Effective Leadership In Today’s Changing Business Environment

Effective Leadership In Today’s Business Environment

Featuring: Amy Riley

Podcast Introductions

Larry Durham:
Welcome to the HIVE. I’m your host, Larry Durham. In this episode of the hive, we’re tackling a topic that many of you requested and that is the topic of leadership and more specifically the challenge of being an effective leader in a fast-paced ever-changing business environment. Today we’re excited to have as our guest, Amy Riley. Amy is a recognized expert author and international speaker on leadership, so Amy, welcome to the show.

Amy Riley 
Thank you so much for having me, Larry. I appreciate the thought leadership that you provide to the community through this podcast. Glad to be here.

Struggling With Leadership

Larry Durham:
Great. Well, like I said, I know our listeners are excited to hear from you, hear your insights. As I was preparing for this podcast with you, and I know you’ve got some things coming up that we’ll talk about here in this podcast. The one question that came to my mind first was why do you think that leadership is always high on the list as it relates to topics that people struggle with or want to discuss?

Amy Riley:
Hmm, that’s a good question. I think there are a few reasons and they’re pretty big ones. First leadership is this term that we have that encompasses so many activities like inspiring others, engaging people, setting expectations, coaching, creating strategies, plans and more so it’s an all-encompassing term and next leadership involves people. People make things nuanced and complex and interesting. And then finally I’d say, I think it’s because when leadership is done right and people are really rallied around important work, truly amazing results can be achieved.

 Larry Durham:
Yeah, you hit on a couple things there. I think the fact that one, everyone has impacted or utilize effective leadership to be more productive and like you said, I think the reason it’s so complicated, there’s many aspects to that. 

What Inspired You to Write Your Book?

Larry Durham:
One thing, I know you’ve got a book that’s coming out relatively soon entitled the courage of a leader, how to inspire, engage, and get extraordinary results. What inspired you to write that book?

Amy Riley:
Ah, yeah. I found as I’ve been working with leaders over the years, I’m inspired by those every day courageous actions of leaders. I’ve gotten to witness this in the work that I do. Leaders who try again and again to find a meaningful way to connect with an employee who’s been disengaged or ignored for too long or leaders who do their due diligence to deliver tough messages, compassionately, leaders who are doing everything they can to protect their teams, go to bat for their team members, leaders who disrupt absolutely everything they’ve worked so hard to create in order to transform and make sure that they stay competitive and meet future customer needs. And I could go on and on. I want to tell their stories. In fact, I’d like to tell you one of the stories right now, this is probably the story Larry, where the idea of writing this book took hold and wouldn’t let go of me and I clearly thought people need to hear this story.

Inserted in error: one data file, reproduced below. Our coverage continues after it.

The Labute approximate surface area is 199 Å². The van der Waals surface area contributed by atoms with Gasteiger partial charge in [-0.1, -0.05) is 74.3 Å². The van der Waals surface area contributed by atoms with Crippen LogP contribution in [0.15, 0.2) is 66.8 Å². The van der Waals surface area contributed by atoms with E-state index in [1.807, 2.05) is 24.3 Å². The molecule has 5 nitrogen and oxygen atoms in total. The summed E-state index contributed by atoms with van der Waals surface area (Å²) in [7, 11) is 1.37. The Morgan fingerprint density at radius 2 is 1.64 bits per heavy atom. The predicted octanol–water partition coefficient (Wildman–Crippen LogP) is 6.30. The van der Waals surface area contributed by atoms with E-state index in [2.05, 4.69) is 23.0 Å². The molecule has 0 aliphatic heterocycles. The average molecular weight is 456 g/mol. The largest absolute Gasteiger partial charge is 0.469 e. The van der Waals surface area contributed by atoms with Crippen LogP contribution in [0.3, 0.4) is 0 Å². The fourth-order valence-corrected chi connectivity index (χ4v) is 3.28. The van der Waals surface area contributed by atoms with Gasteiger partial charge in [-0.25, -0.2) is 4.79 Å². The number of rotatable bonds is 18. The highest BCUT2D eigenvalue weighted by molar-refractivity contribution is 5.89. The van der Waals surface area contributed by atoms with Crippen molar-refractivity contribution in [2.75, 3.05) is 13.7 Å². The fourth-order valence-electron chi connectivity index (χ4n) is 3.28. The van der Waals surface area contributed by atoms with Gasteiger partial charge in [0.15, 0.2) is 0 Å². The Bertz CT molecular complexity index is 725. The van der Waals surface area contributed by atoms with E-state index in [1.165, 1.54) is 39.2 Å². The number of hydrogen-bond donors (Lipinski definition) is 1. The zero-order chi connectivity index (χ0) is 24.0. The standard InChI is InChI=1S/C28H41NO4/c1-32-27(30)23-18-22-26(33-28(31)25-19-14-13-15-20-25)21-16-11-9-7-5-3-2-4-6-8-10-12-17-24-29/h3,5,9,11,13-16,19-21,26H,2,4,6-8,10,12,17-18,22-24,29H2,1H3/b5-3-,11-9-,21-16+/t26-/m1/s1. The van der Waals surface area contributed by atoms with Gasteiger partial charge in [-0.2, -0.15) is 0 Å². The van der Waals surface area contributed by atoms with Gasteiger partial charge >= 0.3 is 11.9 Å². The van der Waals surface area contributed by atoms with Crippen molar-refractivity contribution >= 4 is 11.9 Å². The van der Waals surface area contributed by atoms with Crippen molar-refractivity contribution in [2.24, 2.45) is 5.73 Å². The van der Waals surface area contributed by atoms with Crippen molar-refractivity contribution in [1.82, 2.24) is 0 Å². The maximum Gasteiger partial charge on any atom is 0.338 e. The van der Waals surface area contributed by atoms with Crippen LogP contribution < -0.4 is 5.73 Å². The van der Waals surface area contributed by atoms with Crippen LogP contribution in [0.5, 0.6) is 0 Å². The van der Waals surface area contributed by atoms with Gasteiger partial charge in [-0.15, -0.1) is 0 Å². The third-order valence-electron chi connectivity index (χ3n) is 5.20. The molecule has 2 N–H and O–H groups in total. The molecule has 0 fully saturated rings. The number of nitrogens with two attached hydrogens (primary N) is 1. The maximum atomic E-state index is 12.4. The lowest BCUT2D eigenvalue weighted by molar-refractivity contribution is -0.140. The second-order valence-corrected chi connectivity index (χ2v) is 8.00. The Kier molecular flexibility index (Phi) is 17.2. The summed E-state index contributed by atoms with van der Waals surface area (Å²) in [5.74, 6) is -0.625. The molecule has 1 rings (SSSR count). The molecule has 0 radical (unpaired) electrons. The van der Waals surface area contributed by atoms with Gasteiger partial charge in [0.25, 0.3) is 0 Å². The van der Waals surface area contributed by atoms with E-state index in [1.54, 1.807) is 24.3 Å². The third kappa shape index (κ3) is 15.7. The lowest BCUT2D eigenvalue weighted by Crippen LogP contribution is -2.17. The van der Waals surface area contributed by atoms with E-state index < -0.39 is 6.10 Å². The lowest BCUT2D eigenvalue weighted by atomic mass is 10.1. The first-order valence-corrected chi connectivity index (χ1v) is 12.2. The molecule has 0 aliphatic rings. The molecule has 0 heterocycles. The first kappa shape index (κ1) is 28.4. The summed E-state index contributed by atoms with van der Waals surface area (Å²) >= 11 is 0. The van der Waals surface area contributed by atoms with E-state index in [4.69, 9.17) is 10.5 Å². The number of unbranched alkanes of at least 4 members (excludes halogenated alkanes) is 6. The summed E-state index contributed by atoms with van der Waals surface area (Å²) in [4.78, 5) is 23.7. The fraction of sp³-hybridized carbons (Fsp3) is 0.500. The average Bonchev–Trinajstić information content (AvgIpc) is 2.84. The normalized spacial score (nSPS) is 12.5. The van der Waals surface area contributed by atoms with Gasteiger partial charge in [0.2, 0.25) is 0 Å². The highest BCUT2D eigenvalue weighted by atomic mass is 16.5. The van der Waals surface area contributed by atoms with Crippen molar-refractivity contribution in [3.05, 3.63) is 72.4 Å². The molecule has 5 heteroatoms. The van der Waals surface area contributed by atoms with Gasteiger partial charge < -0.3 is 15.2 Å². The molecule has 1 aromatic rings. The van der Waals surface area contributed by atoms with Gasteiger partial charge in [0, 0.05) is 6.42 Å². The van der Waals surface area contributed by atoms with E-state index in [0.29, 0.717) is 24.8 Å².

I worked with a production supervisor several years ago and when I first met him he was extremely frustrated with one operator in his group. He told me he had tried everything to get this guy to change, told them the new expectations, ask the operator what he wanted, put him in charge of the area and so on. He kept going round and round and trying new things, and yet the operator continually reverted to his difficult ways and the production supervisor felt like he’d exhausted everything possible here. And I asked him, what do you think about this operator? Honestly? And the response was immediate. No, he’s old and stuck in his way. He’s resentful that I’m younger than him and he’s playing me. And I nodded. I got it. I totally understood why he thought that. And I looked him in the eye and I said, here’s the thing.

You’ve tried everything. Everything except changing YOUR outlook. And there was silence for a bit. He knew what I meant and I saw him taking it in. He was going to have to do some more work. So I want to digress from the story for a moment to make a point. There’s a well-known quote from Peter Drucker that says, culture eats strategy for breakfast. Many of you will know this one, and I don’t think this could be more true, and I believe similarly that belief eats behavior for breakfast. Having the appropriate beliefs or outlook is way more important than perfectly executing the seemingly appropriate behaviors and this operator could perceive this production supervisors beliefs about him.

So the production supervisor who believed he tried everything, he went back and he did some more work. You looked for new evidence, realizations, anything that could shift his outlook. We had a coaching call and he said he was ready. He said he was feeling a little bit differently about the operator and I told them not yet, go do some more searching. I didn’t feel he had made that genuine shift, so he reflected more and later he told me he apologized to that operator for not acknowledging the full value of his experience and the supervisor had plans to back up redesign the changes with the operator’s input, have the operator decide the implementation steps in the pace and the operator stopped him and said, while he appreciated all of that, all he really wanted was that acknowledgment and to tweak one piece of what had been previously introduced. This tweak made all the difference in his mind and it did. The process change was implemented in half of the planned execution time, which the production supervisor said was an aggressive timeline, to begin with. So heartfelt apology enabled that. And so I’m writing this book because I want to share stories like that one and share the messages about leadership being about so much more than charisma and doing all the right moves publicly that it’s instead about trusting and transforming our own cells so that we can transform out there.